'

occurrence of A and is denoted by A , or A , or A contains those points of the

c

8. Elementary Event: an event having only a single element or sample point.

9. Mutually Exclusive Events: Two events which cannot happen at the same

time.

1

10. Independent Events: Two events are independent if the occurrence of one does

not affect the probability of the other occurring.

11. Dependent Events: Two events are dependent if the first event affects the

outcome or occurrence of the second event in a way the probability is changed.

b) Toss a coin two times.

c) A light bulb is manufactured. It is tested for its life length by time.

Solution

a) S={1,2,3,4,5,6}

b) S={(HH),(HT),(TH),(TT)}

c) S={t /t≥0}

¾ Sample space can be

Uncountable.

Counting Rules

In order to calculate probabilities, we have to know

• The number of elements of an event

• The number of elements of the sample space.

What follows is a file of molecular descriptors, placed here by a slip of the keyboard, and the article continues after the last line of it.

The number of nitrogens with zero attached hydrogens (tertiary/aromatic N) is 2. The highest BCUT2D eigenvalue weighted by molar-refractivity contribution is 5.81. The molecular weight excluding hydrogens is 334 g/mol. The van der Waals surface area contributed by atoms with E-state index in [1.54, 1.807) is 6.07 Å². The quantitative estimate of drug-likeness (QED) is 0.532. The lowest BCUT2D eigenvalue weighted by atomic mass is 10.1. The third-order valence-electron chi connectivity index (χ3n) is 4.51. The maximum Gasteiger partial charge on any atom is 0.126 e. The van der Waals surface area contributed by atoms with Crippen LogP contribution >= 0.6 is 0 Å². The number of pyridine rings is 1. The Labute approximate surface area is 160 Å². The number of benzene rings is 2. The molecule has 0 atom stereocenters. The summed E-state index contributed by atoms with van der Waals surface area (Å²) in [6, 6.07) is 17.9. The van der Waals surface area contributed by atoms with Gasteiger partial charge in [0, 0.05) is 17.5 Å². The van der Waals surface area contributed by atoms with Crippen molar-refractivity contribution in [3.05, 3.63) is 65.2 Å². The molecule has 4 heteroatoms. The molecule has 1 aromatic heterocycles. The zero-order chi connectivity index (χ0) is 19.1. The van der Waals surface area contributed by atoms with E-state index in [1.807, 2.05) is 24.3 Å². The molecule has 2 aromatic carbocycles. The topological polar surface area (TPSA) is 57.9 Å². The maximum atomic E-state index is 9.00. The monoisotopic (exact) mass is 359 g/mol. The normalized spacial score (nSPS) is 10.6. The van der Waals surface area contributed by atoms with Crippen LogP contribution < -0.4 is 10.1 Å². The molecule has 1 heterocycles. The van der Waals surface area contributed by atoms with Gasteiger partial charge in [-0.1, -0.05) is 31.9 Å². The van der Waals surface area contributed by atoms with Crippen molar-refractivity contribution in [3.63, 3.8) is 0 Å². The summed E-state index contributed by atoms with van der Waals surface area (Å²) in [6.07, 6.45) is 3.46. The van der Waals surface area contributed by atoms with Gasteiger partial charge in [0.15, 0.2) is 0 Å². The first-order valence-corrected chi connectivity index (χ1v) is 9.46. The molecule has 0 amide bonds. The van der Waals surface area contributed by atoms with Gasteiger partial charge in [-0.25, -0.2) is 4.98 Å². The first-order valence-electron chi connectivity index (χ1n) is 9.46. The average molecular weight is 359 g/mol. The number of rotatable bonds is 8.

That is in order to judge what is probable, we have to know what is possible.

• In order to determine the number of outcomes, one can use several rules of

counting.

- The addition rule

- The multiplication rule

- Permutation rule

- Combination rule

• To list the outcomes of the sequence of events, a useful device called tree

diagram is used.

2

Example: A student goes to the nearest snack to have a breakfast. He can take

tea, coffee, or milk with bread, cake and sandwitch. How many possibilities does

he have?

Solutions:

Tea

Bread

Cake

Sandwich

Coeffee

Bread

Cake

Sandwitch

Milk

Bread

Cake

Sandwitch

3

The Multiplication Rule:

If a choice consists of k steps of which the first can be made in n1 ways, the